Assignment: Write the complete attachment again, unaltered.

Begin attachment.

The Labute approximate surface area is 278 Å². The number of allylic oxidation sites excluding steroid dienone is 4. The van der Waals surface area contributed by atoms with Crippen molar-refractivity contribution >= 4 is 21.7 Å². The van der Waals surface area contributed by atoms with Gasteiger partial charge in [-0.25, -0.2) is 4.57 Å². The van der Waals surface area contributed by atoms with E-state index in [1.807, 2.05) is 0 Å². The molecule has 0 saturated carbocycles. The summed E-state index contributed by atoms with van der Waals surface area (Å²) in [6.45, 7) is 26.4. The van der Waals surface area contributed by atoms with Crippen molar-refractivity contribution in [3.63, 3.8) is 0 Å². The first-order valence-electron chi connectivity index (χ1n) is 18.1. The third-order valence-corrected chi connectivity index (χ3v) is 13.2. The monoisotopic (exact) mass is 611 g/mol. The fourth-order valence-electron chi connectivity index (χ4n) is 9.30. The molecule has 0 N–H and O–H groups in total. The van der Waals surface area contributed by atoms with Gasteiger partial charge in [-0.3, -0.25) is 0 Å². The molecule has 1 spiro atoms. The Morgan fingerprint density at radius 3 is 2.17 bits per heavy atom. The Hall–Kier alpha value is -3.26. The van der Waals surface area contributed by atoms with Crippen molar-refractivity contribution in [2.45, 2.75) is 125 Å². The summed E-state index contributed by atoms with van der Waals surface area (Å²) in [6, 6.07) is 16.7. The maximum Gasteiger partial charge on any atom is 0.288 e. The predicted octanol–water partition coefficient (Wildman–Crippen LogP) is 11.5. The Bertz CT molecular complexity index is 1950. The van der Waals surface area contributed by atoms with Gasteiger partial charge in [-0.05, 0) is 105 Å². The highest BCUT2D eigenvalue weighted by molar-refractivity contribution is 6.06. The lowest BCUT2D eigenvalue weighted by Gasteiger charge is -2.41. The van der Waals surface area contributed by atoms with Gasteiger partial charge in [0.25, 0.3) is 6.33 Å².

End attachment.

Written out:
The Labute approximate surface area is 278 Å². The number of allylic oxidation sites excluding steroid dienone is 4. The van der Waals surface area contributed by atoms with Crippen molar-refractivity contribution >= 4 is 21.7 Å². The van der Waals surface area contributed by atoms with Gasteiger partial charge in [-0.25, -0.2) is 4.57 Å². The van der Waals surface area contributed by atoms with E-state index in [1.807, 2.05) is 0 Å². The molecule has 0 saturated carbocycles. The summed E-state index contributed by atoms with van der Waals surface area (Å²) in [6.45, 7) is 26.4. The van der Waals surface area contributed by atoms with Crippen molar-refractivity contribution in [3.63, 3.8) is 0 Å². The first-order valence-electron chi connectivity index (χ1n) is 18.1. The third-order valence-corrected chi connectivity index (χ3v) is 13.2. The monoisotopic (exact) mass is 611 g/mol. The fourth-order valence-electron chi connectivity index (χ4n) is 9.30. The molecule has 0 N–H and O–H groups in total. The van der Waals surface area contributed by atoms with Gasteiger partial charge in [-0.3, -0.25) is 0 Å². The molecule has 1 spiro atoms. The Morgan fingerprint density at radius 3 is 2.17 bits per heavy atom. The Hall–Kier alpha value is -3.26. The van der Waals surface area contributed by atoms with Crippen molar-refractivity contribution in [2.45, 2.75) is 125 Å². The summed E-state index contributed by atoms with van der Waals surface area (Å²) in [6, 6.07) is 16.7. The maximum Gasteiger partial charge on any atom is 0.288 e. The predicted octanol–water partition coefficient (Wildman–Crippen LogP) is 11.5. The Bertz CT molecular complexity index is 1950. The van der Waals surface area contributed by atoms with Gasteiger partial charge in [-0.05, 0) is 105 Å². The highest BCUT2D eigenvalue weighted by molar-refractivity contribution is 6.06. The lowest BCUT2D eigenvalue weighted by Gasteiger charge is -2.41. The van der Waals surface area contributed by atoms with Gasteiger partial charge in [0.25, 0.3) is 6.33 Å².